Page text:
Let’s go back to the example of the insurance company from earlier in the chapter. The executive sponsor, let’s say it’s the Chief Legal Officer (CLO), is concerned that the costs of all the different legal firms they’re doing business with are eating them alive. It is becoming a detriment to the company. You build a model – and an automation capability – with the sole purpose of flagging and refuting legal fee overcharges. To understand whether your model is successful in this example, the question you should ask is, “How much money did my model save the company in refuted legal fees?” You should be able to go back to the original goal of the business sponsor (in other words, the CLO) and measure against that. You shouldn’t have a separate metric for your model. You have business metrics. Period. Did it have an impact or did it not, and by how much? If it wasn’t that much of a reduction (for instance, half a percent, equating to a few dollars, when you’re spending 100 million dollars on data sources and all kinds of other things), it’s not worth it. You need to stop the project.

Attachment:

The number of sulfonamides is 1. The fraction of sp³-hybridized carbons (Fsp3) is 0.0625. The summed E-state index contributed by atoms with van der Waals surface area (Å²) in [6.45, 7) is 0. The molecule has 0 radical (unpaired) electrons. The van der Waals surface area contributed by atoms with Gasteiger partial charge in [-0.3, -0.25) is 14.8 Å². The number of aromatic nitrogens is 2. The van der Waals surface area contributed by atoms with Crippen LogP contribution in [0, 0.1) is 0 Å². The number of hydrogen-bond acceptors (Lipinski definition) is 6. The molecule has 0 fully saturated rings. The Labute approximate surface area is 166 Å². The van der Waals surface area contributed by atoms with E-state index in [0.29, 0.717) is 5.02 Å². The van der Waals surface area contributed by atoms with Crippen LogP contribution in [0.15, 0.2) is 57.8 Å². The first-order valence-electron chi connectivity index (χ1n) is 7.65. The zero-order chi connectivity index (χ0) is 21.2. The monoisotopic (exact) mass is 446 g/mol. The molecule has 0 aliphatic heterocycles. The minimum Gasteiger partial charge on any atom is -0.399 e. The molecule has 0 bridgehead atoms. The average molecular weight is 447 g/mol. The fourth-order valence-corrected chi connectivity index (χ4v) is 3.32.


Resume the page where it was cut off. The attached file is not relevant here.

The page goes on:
AA: Something we touched on earlier that I’d like to delve a little bit deeper into is data literacy. It’s something that I see as a big blocker in many organizations, especially at senior executive levels: their lack of data literacy can make or break a project. Is this something you’re seeing? How much do you believe in enterprise-wide data literacy and development? How do you normally try and increase data literacy? Through training programs, such as off-the-shelf training programs or bespoke training programs?

CA: Data literacy is paramount.

I think data literacy is one of the most important things a company can work on to be competitive. Companies that aren’t data literate – if they’re not using data to drive every business discussion or decide how they’re going to strategically fund themselves – are probably not going to be in business for a long time. They probably have a very limited future versus companies that are data literate. I would say the same is true of senior-level executives who are data literate.

They will adapt their strategies more quickly to marketplace uncertainty – which is something we have seen a lot of since the pandemic and we will continue to see a lot of in the future.